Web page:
Researchers find obesity begins in brain

Updated: 2012-02-04 14:23


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HOUSTON - Though most people think obesity is a problem of hips, thighs and bellies, a new study by US scientists shows that obesity begins in the brain where the female hormone estrogen plays a role.

The study by a group of researchers, led by Baylor College of Medicine and The University of Texas Southwestern Medical School, shows that the hormone works through two populations of neurons, steroidogenic factor-1 (SF-1) neurons and the pro-opiomelanocortin (POMC) neurons, in a particular part of the brain called the hypothalamus.

The researchers found that the two kinds of neurons play different but important roles in metabolism, fat distribution and appetite control, according to the February issue of the Baylor College of Medicine news.

"Before menopause, women are protected from obesity and associated disorders by estrogen," said Dr. Yong Xu, the first author of the study and assistant professor of the USDA Agricultural Research Service Children's Nutrition Research Center at BCM and Texas Children's Hospital.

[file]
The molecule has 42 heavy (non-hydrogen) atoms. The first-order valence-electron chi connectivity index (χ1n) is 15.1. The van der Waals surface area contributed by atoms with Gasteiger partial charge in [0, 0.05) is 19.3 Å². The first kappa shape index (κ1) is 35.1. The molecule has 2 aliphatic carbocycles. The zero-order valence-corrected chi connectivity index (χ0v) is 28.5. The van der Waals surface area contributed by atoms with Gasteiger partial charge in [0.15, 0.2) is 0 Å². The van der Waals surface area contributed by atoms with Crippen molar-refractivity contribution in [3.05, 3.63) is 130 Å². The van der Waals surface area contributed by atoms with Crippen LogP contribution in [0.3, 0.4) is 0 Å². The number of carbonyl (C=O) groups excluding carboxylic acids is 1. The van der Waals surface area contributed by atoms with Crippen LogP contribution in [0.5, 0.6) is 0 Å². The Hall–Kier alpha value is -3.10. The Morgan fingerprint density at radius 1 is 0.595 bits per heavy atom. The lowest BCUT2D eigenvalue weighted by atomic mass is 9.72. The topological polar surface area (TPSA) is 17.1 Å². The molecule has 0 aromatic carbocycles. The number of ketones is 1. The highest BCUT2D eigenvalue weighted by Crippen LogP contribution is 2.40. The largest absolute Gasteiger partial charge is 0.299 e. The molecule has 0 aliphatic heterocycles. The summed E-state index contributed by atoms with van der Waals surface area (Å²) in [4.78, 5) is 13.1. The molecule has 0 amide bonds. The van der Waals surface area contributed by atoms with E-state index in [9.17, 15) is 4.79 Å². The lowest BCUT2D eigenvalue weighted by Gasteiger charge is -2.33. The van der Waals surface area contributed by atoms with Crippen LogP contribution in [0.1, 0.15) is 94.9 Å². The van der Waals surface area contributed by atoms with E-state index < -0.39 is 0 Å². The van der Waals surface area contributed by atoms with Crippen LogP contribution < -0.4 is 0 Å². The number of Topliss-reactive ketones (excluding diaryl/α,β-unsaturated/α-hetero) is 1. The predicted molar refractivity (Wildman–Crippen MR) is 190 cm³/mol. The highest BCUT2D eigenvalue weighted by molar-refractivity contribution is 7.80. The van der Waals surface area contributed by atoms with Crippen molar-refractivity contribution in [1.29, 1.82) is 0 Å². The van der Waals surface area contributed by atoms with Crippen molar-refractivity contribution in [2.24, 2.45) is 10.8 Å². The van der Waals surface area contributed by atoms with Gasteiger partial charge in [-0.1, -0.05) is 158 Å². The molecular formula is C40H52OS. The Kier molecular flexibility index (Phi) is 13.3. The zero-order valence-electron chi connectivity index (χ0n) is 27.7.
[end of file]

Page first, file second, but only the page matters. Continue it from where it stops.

After menopause, the risk of obesity in women rises, while the risks of estrogen replacement therapy outweigh its effect on reducing obesity, Xu said.

Researchers studied four different kinds of mice to determine the effect of estrogen and focused their work on neurons in the hypothalamus that carry an estrogen receptor alpha. The hypothalamus links the nervous system to the endocrine system to regulate multiple physiological processes, including those controlling bodyweight.

"These hypothalamic populations are among the key sites where metabolic and reproductive cues are integrated. Changes in food availability and energy storage of the body may be reflected, at least partially, by estrogen signals in these neurons, which ultimately tells the animals to or not to reproduce."